but a new version is made of molded plastic. It is adaptable to a variety of uses, since the casualty can be held securely in place even if the stretcher is tipped or turned.
The Stokes stretcher is particularly valuable for transferring injured persons to and from boats. As mentioned before, it can be used with flotation devices to rescue injured survivors from the water. It is also used for direct ship-to-ship transfer of injured persons. Fifteen-foot handling lines are attached to each end for shipboard use in moving the victim. The Stokes stretcher should be padded with three blankets: two of them should be placed lengthwise, so that one will be under each of the casualties legs, and the third should be folded in half and placed in the upper part of the stretcher to protect the head and shoulders. The casualty should be lowered gently into the stretcher and made as comfortable as possible. The feet must be fastened to the end of the stretcher so that the casualty will not slide down. Another blanket (or more, if necessary) should be used to cover the casualty. The casualty must be fastened to the stretcher by means of straps that go over the chest, hips, and knees. Note that the straps go OVER the blanket or other covering, thus holding it in place.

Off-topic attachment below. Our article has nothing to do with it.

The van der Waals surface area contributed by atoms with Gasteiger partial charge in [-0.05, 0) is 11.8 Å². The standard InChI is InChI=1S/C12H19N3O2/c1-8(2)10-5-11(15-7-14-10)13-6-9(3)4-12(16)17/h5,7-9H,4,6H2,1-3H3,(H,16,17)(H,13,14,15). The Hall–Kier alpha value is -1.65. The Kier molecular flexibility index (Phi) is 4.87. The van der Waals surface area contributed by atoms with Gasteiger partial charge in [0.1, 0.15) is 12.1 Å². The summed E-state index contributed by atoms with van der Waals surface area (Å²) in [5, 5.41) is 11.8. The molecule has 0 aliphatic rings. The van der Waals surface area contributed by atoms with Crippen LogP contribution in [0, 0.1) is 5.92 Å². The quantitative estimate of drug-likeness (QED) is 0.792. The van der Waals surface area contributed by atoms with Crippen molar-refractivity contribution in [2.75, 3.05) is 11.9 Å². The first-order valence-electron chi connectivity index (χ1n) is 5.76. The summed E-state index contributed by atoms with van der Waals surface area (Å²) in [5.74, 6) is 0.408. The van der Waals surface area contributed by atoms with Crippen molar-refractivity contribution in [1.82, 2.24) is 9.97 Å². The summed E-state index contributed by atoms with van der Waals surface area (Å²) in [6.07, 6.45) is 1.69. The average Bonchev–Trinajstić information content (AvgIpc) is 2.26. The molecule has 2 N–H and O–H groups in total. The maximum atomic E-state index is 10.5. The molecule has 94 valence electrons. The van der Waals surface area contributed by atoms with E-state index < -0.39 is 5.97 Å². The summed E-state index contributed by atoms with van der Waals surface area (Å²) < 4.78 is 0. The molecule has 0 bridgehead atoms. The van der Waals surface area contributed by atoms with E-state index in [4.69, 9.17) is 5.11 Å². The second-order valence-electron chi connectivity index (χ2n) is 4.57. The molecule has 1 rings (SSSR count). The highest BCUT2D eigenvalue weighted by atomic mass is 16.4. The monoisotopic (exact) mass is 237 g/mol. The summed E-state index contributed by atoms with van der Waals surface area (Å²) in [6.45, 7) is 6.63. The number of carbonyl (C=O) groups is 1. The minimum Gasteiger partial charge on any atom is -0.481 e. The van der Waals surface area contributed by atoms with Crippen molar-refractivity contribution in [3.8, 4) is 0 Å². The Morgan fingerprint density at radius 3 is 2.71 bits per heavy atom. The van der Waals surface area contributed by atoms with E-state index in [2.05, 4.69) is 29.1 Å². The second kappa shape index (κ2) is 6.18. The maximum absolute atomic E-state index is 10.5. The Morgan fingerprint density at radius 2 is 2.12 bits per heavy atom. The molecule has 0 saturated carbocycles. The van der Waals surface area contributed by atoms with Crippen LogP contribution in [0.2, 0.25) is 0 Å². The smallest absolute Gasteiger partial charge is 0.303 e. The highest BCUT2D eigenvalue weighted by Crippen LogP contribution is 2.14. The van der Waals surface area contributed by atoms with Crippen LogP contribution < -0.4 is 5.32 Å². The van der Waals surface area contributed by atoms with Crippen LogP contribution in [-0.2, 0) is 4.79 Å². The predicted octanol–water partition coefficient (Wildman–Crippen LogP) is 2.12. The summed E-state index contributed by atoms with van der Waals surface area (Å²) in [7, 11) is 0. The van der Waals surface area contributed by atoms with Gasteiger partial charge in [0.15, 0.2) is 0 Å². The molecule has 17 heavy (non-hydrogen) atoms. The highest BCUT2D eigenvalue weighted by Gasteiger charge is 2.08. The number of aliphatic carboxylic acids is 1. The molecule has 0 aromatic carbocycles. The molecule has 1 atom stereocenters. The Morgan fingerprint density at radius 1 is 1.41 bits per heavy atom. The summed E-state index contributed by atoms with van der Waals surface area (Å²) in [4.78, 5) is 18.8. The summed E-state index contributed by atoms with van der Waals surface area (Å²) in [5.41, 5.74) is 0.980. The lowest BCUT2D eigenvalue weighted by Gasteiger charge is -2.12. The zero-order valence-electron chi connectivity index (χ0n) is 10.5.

Figure 4-78.Opening an Army litter.
ARMY LITTER. The Army litter, shown in figure 4-78, is a collapsible stretcher made of canvas and supported by wooden or aluminum poles. It is very useful for transporting battle casualties in the field. However, it is sometimes difficult to fasten the casualty onto the Army litter, and for this reason its use is somewhat limited aboard ship. The litter legs keep the patient off the ground and fit it into the restraining tracks of a jeep or field ambulance to hold the litter in place during transport.
Figure 4-79.Neil Robertson stretcher.
NEIL ROBERTSON STRETCHER. The Neil Robertson stretcher is especially designed for removing an injured person from engine rooms, holds, and other compartments where access hatches are too small to permit the use of regular stretchers. You can also use it to hoist a casualty aboard a hovering helicopter by attaching a rescue line.
The Neil Robertson stretcher is made of semirigid canvas with sewn-in wooden slats sewn the length of the stretcher. When firmly wrapped